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Application of a Geographical Information System for Risk Assessment on Open Ocean Beaches: Collaroy/Narrabeen Beach, Sydney, Australia—An Example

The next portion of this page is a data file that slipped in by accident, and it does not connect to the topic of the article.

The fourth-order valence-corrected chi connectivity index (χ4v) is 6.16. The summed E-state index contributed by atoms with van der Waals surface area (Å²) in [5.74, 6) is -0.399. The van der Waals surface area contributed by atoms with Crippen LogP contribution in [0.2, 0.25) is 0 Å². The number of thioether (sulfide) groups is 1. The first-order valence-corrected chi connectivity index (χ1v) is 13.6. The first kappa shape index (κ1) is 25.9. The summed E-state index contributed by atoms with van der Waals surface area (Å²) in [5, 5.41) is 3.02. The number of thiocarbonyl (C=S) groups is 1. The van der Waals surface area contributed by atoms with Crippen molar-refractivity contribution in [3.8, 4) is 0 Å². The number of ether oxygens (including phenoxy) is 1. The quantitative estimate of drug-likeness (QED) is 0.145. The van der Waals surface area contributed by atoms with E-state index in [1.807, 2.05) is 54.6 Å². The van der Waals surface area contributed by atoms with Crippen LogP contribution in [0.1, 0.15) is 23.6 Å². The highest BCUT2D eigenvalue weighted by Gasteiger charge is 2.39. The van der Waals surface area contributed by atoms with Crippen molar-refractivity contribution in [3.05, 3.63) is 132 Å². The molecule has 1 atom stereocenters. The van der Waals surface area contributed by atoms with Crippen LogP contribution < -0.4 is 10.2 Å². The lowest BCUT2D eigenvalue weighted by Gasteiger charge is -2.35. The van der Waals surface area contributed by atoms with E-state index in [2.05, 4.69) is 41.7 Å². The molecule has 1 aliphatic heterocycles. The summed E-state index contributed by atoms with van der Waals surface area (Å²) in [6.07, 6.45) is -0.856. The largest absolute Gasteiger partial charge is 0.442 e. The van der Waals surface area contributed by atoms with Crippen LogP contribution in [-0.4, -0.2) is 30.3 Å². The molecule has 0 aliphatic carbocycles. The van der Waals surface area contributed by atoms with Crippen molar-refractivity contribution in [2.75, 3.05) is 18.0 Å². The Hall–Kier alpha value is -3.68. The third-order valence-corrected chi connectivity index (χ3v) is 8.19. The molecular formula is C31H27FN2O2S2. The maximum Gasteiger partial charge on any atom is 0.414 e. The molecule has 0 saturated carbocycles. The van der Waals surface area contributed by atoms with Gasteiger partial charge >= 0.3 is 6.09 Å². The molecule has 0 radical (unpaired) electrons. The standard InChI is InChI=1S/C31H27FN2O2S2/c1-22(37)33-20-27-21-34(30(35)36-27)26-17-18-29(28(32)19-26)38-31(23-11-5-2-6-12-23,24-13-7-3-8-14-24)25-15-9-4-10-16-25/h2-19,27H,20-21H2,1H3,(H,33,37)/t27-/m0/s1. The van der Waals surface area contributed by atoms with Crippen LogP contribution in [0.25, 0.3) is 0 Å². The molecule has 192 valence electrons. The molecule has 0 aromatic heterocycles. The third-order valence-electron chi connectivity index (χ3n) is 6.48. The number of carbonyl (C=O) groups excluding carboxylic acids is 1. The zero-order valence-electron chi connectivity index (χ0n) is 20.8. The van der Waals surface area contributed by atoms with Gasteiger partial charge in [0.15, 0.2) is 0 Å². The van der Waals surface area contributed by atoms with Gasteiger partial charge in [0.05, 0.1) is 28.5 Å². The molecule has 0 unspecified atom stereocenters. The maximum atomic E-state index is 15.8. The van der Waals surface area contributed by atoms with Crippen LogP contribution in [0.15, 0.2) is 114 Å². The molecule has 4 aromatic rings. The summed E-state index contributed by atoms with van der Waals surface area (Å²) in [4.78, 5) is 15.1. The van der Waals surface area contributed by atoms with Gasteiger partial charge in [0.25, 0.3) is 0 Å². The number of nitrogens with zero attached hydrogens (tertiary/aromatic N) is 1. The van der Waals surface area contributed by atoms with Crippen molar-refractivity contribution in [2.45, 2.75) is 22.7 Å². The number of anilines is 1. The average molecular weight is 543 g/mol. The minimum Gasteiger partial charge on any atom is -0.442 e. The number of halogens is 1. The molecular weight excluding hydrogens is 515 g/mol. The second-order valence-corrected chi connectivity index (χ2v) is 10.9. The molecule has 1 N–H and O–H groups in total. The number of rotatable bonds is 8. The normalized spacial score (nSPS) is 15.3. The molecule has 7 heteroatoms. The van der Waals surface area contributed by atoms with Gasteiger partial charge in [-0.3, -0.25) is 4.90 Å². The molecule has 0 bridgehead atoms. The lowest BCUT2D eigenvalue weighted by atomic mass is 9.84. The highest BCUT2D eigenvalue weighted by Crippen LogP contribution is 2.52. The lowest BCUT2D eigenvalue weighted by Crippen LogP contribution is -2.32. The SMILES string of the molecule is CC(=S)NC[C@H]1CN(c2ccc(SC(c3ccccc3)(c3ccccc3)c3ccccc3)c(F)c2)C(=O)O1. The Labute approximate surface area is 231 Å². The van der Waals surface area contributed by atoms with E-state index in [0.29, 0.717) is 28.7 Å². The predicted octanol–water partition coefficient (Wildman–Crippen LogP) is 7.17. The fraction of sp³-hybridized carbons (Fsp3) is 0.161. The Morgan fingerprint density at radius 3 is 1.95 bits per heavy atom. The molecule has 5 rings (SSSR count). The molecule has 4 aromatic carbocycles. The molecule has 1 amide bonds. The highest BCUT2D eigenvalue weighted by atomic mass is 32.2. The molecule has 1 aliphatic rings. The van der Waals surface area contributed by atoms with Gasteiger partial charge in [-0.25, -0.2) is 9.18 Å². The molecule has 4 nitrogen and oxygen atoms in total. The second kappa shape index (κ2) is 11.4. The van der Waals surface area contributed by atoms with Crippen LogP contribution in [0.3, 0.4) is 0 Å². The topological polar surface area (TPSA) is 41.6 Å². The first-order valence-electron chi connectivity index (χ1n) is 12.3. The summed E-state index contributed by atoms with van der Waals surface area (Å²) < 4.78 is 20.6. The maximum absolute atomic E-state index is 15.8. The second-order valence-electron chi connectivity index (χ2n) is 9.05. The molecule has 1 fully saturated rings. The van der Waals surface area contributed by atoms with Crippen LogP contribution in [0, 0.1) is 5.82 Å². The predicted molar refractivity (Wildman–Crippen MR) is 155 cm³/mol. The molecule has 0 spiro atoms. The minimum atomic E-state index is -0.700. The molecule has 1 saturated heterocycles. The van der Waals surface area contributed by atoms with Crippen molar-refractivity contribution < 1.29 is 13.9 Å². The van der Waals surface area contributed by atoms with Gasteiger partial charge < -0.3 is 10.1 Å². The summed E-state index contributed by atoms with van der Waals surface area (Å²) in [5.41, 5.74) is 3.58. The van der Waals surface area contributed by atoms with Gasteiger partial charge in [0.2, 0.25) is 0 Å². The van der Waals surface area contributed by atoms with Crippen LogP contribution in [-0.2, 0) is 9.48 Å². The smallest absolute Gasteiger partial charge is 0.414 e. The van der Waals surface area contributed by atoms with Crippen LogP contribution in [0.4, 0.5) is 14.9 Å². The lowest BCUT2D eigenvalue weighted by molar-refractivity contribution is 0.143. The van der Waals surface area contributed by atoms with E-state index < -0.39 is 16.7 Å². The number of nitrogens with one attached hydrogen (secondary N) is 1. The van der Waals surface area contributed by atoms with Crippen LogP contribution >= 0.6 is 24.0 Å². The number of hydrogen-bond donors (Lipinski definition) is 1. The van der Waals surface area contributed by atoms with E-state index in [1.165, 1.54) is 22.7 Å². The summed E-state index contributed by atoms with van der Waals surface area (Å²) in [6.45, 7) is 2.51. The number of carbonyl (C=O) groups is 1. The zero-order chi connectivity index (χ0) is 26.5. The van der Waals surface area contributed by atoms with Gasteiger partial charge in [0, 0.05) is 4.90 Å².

The need of assessing the impacts of natural hazards such as sea level rise and storm surge for coastal areas becomes more and more important as an increase in human population in these areas is apparent. Focusing on New South Wales, where the majority of the population is located in the coastal zone, the aspects of a rising sea level and potential storm surge have to be considered. This situation will worsen as the highest population growth is found in coastal local government areas. Collaroy/Narrabeen Beach has the most intense and highly capitalized shoreline development in New South Wales. Given that risk (R) is a function of hazard (H) and vulnerability (V) over time (t); i.e., R = f (H, V, t) expressed in monetary terms, Collaroy/Narrabeen Beach is the beach most at risk in New South Wales. By using already available information, such as property information data from local government or hazard information from the New South Wales Department of Land and Water Conservation, a formal method is developed and incorporated into a geographical information system to assess quickly areas at risk. A generalized risk zone then represents possible present and future areas at risk weighted in terms of hazard level and exposure values.
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